Last week I wrote an article for the blog The leaning bookshelf, where I tell a bit about my experience as a student of Film and literary studies. This week, I want to tell you some things about studying literature on my own blog. I notice there are a lot of misconceptions about what studying literature means, so I hope this article will make some things a bit more clear.

These are two different articles, so feel free to also check out the one on The leaning bookshelf!

  1. Studying literature is not the same as studying a language.

I’m from the Netherlands, and a lot of times when I say I study literature people respond: “Oh, so you’re studying Dutch!” No, I don’t. Studying a language is a whole different thing (I know, because I did study a language for one year). Studying literature means you study all kinds of narratives from all over the world. If you study a language, literature might be a part of that education, but it’s not necessarily the main focus, and you probably will only study the literature of one country or language area.

  1. You’re gonna need to read a lot of books.

Especially when you’re the kind of nerd like me who takes on extra courses, you may need to read several novels per week. That’s a lot to read, so make sure you really want to do this. These books can also be pretty difficult ones, so if you’re currently reading three Young Adult novels a week, that might not give you the right idea about how you will function when studying literature. Of course it’s not such a big deal if you don’t finish a book in time once in a while, and you might even bluff your way through your tests without reading a single book, but what’s the point of studying literature if you’re gonna do that?

  1. It’s not only reading books.

Although books are the main subject to focus on, you’re also gonna have to do some other studying. For example, you’re going to have to read quite some more philosophical texts. Literary theory is a big field and it will take you some time to work through texts by people like Derrida, Foucault and De Saussure. A lot of these theoretical texts require abstract thinking and a different way of reading than you might be used to with novels. Take your time, take notes, and attend your classes. Teachers know this is difficult stuff so they take the time to explain everything, so you don’t need to panic if you don’t understand your first philosophical text.

  1. Studying literature is great for your writing skills.

If you study literature you will need to write a lot of papers. This is because with most classes, you don’t focus on learning facts, but you learn about a subject to analyse. For example, at the end of my course of postcolonial literature, there wasn’t a test with questions we should answer about the books we read. We had to write a paper in which we analysed the postcolonial aspects of a book or film. This sounds pretty broad, and most of the time there’s a lot of freedom in which subject you want talk about, so keep your eyes open during the length of the course to see if there’s something you think you can write a paper about.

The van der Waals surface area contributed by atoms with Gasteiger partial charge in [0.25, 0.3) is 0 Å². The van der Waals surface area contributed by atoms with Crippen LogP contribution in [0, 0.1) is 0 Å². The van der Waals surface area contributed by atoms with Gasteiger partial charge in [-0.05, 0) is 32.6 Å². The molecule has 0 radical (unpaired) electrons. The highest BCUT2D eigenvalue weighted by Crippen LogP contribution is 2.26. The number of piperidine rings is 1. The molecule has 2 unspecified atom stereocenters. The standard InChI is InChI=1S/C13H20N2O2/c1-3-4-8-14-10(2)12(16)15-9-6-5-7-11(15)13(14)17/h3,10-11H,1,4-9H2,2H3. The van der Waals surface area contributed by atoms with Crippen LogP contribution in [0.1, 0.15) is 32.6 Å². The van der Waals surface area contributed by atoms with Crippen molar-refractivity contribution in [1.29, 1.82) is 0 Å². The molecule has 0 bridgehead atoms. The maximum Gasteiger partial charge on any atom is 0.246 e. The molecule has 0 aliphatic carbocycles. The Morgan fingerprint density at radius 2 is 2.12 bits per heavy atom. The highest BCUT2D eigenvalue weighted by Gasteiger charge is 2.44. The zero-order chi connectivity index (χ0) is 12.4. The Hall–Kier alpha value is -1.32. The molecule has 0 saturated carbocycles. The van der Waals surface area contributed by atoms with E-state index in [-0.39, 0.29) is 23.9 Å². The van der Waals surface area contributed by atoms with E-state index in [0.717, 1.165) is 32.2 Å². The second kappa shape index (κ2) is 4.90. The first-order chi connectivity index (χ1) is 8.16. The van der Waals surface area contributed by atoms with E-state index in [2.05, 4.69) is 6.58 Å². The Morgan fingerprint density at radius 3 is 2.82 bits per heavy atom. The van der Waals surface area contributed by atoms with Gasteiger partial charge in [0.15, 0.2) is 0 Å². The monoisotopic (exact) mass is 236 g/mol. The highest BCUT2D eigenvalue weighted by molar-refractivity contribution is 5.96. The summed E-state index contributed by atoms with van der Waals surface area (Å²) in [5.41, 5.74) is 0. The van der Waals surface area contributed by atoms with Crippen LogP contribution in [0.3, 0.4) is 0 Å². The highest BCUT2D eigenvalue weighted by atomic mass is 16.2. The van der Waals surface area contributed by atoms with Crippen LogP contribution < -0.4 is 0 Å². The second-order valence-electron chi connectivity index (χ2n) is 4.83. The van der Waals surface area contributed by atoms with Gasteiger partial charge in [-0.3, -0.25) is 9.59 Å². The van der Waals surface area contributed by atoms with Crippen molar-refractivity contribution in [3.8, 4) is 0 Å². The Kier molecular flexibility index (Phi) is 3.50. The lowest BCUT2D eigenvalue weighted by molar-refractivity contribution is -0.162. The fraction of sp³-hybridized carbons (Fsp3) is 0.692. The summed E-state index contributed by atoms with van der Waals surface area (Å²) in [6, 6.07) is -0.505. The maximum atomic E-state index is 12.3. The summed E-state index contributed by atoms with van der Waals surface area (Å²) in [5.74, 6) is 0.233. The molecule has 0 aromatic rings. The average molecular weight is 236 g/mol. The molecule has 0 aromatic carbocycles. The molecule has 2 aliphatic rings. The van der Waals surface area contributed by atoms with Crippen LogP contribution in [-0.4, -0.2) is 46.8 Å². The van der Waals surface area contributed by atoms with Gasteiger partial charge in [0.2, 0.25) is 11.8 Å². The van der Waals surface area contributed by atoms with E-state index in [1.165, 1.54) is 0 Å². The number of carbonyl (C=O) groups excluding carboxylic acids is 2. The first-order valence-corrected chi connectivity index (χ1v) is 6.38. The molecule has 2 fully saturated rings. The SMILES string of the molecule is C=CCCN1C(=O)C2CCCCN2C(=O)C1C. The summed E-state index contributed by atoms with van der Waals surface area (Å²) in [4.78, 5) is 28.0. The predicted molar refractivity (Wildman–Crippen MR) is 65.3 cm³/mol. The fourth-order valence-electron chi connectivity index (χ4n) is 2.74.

1. You can actually get a job with a degree in literature.

Now, I don’t want to put people down who studied literature and are having trouble finding a job. I’m not saying it’s always easy. But it’s definitely not impossible. Because literature is such a broad subject, there are lots of places you can find a job. If you like academics, you can try to work at the university. There’s also lots of jobs at publishers. Literary organisations can also be interesting: how would you like to help organise a literary festival? Because you learned to analyse and write a job in the media is also a good option, and a lot of marketing positions are also possible. I know you won’t be the only one trying for these jobs, so it is very important to work on your résumé, but working on a résumé can be so much fun! Go volunteer at a literary festival, do an internship at a publisher, start a blog, go write for your university newspaper, help organise events for student: there are so many options, there’s always something that can give you that extra boost.

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